Joel Mark had studied photography with such masters as Aaron Siskind and Harry Callahan at the Institute of Design in Chicago when he became a successful commercial photographer working in Los Angeles. In the early 1980s, he began photographing local jazz musicians.  Designer Cheryl Brantner presented concerts by improvising musicians in her downtown loft. She wanted her series to be memorable, right down to the mailers. She enlisted Mark to shoot portraits of the artists for those flyers. Thus Mark gained entrée to L.A.’s jazz and new music circles. His portraiture was used by enterprising managers and bookers as press material in conjunction with upcoming concert and club dates. Mark’s images soon enhanced album covers. Journalists took him along when their reviews needed accompanying photos.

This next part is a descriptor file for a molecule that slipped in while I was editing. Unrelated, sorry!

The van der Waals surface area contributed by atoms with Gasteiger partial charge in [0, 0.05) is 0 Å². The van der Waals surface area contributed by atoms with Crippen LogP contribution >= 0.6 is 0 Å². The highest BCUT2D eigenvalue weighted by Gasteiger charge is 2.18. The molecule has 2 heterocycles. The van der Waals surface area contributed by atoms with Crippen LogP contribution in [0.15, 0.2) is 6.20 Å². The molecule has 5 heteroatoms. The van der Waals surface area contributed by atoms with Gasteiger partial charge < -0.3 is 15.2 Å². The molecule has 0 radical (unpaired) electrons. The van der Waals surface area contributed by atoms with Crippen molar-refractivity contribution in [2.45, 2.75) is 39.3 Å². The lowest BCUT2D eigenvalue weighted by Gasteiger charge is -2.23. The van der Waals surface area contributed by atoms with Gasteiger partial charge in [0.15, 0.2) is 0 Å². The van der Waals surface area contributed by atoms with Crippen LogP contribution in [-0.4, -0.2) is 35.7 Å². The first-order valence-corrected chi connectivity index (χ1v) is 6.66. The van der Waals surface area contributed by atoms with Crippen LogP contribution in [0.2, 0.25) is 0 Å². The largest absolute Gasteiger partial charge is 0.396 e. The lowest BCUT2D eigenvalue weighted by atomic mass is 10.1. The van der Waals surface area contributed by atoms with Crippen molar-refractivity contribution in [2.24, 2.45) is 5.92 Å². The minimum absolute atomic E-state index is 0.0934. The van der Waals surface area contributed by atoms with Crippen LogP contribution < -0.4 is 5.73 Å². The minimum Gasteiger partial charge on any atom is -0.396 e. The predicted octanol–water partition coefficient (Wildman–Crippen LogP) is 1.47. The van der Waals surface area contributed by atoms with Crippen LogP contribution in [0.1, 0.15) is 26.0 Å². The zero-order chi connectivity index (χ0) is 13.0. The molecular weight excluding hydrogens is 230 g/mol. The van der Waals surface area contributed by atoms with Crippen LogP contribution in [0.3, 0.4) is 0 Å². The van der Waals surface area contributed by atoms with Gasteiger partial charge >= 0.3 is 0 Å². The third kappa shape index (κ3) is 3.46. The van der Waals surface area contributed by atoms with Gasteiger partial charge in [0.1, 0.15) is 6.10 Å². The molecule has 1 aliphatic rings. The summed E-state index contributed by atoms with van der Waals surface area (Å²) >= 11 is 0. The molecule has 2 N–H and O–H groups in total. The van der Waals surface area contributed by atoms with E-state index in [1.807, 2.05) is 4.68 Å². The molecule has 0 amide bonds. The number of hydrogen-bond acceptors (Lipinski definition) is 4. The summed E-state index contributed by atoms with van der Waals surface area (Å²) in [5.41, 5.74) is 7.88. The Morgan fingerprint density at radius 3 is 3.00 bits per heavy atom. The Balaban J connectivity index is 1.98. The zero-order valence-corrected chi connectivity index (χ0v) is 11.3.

This show concentrates on Mark’s performance work. It is an extension of his portraiture, often capturing solitude in the midst of furious ensemble exchange. The musicians may be oblivious to the camera but Mark manages to capture a measure of truth regarding creation in the moment. Much of it was taken at venues that are now gone–Hop Singh’s, the Silver Screen Room, At My Place and serves as a reminder of a fertile period. These are audible images. – Kirk Silsbee

Joel Mark’s performance photos of L.A.’s improvising musicians of the 1980s are a window on a powerful time in jazz that is now just out of reach. Chet Baker, John Carter, Bill Douglass, Tal Farlow, Billy Higgins, Harold Land, Warne Marsh and Horace Tapscott were all part of that landscape, so vivid in these images.